The Surveillance State
The 9/11 anniversary has always been cause for reflection and remembrance, but the 20th anniversary of that terrible day happening within a few days of the withdrawal of US forces in Afghanistan gives us cause for a necessary, overdue, and in many ways difficult look in the mirror.
History has always been a harsh critic, especially when war is concerned, and given the amount of time, money, and treasured human lives lost in a 20 year war that never had a chance of accomplishing its declared goals, that criticism is certainly deserved. But when we look beyond the daily hot takes coming from those trying to score points and win elections, and get to the heart of the matter, we may just find our beloved freedoms among the casualties of this war.
The post-9/11 fear industry did much more than simply take us to war for profit. It is also responsible for The Patriot Act and the creation of The Department of Homeland Security – two actions deemed “necessary” at the time, but horribly misused since. This is the subject of a recent article by Max Burns of The Daily Beast, which he was kind enough to discuss on the show.
Max Burns: “[T]his intelligence gathering behemoth we’ve created that sucks up almost a trillion dollars over the just the past few years couldn’t even predict the fall of Afghanistan where the majority of our overseas intelligence operations are based. This was as useless going in as it is coming out. I mean, at no point have these intelligence agencies demonstrated that the incredibly powerful tools that they’ve been given to dig into Americans’ private lives – without court orders in many cases – have provided even one piece of useful intelligence. But they certainly have weakened our expectation of privacy and our expectation of personal freedom.”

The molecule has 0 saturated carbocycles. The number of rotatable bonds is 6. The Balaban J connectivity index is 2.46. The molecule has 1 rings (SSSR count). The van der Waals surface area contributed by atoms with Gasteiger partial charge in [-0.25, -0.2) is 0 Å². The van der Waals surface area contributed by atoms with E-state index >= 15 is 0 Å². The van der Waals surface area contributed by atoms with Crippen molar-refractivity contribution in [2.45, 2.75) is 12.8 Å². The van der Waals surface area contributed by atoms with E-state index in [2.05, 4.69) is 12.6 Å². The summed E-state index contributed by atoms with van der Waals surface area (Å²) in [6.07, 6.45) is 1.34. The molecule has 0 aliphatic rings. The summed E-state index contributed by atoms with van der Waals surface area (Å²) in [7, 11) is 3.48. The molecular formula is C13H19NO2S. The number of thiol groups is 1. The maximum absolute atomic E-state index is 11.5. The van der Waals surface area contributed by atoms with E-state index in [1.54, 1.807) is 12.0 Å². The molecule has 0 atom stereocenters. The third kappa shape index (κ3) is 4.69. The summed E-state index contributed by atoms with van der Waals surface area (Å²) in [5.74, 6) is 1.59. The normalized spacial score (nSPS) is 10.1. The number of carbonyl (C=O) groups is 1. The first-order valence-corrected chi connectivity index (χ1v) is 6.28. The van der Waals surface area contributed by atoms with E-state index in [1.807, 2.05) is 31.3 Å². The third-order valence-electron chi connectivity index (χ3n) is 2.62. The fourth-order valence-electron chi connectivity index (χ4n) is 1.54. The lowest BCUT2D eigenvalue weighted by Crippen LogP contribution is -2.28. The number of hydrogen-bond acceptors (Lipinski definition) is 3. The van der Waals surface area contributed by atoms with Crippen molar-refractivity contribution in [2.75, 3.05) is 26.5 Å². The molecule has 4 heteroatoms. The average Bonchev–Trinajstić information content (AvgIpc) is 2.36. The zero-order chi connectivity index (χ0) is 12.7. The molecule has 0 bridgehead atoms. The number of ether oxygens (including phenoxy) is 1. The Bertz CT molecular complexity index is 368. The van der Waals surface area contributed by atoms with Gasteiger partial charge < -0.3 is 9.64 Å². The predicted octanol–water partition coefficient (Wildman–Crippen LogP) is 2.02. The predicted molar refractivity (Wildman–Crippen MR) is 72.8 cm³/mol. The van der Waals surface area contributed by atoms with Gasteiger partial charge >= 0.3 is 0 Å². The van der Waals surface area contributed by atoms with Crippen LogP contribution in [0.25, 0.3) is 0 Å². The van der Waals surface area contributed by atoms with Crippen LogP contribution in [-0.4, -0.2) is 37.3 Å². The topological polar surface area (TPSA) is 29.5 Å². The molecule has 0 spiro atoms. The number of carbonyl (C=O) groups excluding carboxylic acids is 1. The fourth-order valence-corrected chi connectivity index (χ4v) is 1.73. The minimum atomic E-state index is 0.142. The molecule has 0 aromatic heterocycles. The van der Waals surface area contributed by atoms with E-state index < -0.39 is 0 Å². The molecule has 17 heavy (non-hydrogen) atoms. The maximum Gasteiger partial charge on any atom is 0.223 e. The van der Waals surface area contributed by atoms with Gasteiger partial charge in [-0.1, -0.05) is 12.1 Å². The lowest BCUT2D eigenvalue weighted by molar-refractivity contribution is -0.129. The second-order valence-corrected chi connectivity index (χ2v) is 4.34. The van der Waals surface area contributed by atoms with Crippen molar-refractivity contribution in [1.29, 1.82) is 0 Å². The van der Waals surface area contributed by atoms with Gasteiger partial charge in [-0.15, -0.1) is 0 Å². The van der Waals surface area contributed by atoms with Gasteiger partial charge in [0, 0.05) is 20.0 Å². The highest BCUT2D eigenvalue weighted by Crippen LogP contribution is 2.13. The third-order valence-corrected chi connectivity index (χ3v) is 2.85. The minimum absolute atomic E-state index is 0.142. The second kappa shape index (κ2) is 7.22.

This diminished expectation of freedom, Rick observes, can be seen in the behavior of those who grew up in a post-9/11 world and have only ever known a government that has never needed to place tracking devices in vaccines, as so many right-wing conspiracy theorists suggest, because that same government has been tracking the phones in their pockets for decades.
Rick: “I grew up in an era where, you know, you expected to have a little bit of privacy, at least in your papers and in your mind, in your own home. You had some bit of privacy. We’re in this moment now where my kids don’t expect to ever have a moment – a moment of thought – that someone isn’t having access to and that – that’s frightening. I mean, the world they’re growing up in, what we’ve done is frightening.”
The coming debates and political posturing about who did what and who voted how and who is to blame for it all – these things are to be expected. And those who made it all happen will avoid accountability, and in most cases be rewarded with board memberships and corporate wealth and political donations from multiple defense contractors and Silicon Valley tech companies that enjoy massive federal funding.
As Vonnegut would say, “So it goes.”
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